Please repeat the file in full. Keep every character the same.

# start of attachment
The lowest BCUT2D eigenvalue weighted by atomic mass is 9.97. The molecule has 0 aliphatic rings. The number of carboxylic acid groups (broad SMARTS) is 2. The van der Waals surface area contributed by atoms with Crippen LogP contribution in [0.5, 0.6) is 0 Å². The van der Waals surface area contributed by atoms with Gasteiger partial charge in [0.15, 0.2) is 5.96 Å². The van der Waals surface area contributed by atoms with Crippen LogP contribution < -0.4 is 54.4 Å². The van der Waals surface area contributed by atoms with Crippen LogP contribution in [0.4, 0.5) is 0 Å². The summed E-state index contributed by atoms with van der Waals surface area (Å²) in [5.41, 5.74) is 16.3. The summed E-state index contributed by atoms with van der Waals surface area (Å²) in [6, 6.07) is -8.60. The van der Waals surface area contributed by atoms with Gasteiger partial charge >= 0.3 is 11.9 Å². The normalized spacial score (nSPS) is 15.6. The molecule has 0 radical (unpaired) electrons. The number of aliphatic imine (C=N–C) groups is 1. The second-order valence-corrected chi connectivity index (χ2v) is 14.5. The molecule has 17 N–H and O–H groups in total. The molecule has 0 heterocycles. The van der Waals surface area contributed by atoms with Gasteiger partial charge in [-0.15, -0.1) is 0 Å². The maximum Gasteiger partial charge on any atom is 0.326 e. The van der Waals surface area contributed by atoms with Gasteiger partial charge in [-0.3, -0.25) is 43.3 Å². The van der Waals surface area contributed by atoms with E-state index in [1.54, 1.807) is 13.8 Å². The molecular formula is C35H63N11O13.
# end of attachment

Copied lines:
The lowest BCUT2D eigenvalue weighted by atomic mass is 9.97. The molecule has 0 aliphatic rings. The number of carboxylic acid groups (broad SMARTS) is 2. The van der Waals surface area contributed by atoms with Crippen LogP contribution in [0.5, 0.6) is 0 Å². The van der Waals surface area contributed by atoms with Gasteiger partial charge in [0.15, 0.2) is 5.96 Å². The van der Waals surface area contributed by atoms with Crippen LogP contribution < -0.4 is 54.4 Å². The van der Waals surface area contributed by atoms with Crippen LogP contribution in [0.4, 0.5) is 0 Å². The summed E-state index contributed by atoms with van der Waals surface area (Å²) in [5.41, 5.74) is 16.3. The summed E-state index contributed by atoms with van der Waals surface area (Å²) in [6, 6.07) is -8.60. The van der Waals surface area contributed by atoms with Gasteiger partial charge >= 0.3 is 11.9 Å². The normalized spacial score (nSPS) is 15.6. The molecule has 0 radical (unpaired) electrons. The number of aliphatic imine (C=N–C) groups is 1. The second-order valence-corrected chi connectivity index (χ2v) is 14.5. The molecule has 17 N–H and O–H groups in total. The molecule has 0 heterocycles. The van der Waals surface area contributed by atoms with Gasteiger partial charge in [-0.15, -0.1) is 0 Å². The maximum Gasteiger partial charge on any atom is 0.326 e. The van der Waals surface area contributed by atoms with Gasteiger partial charge in [-0.3, -0.25) is 43.3 Å². The van der Waals surface area contributed by atoms with E-state index in [1.54, 1.807) is 13.8 Å². The molecular formula is C35H63N11O13.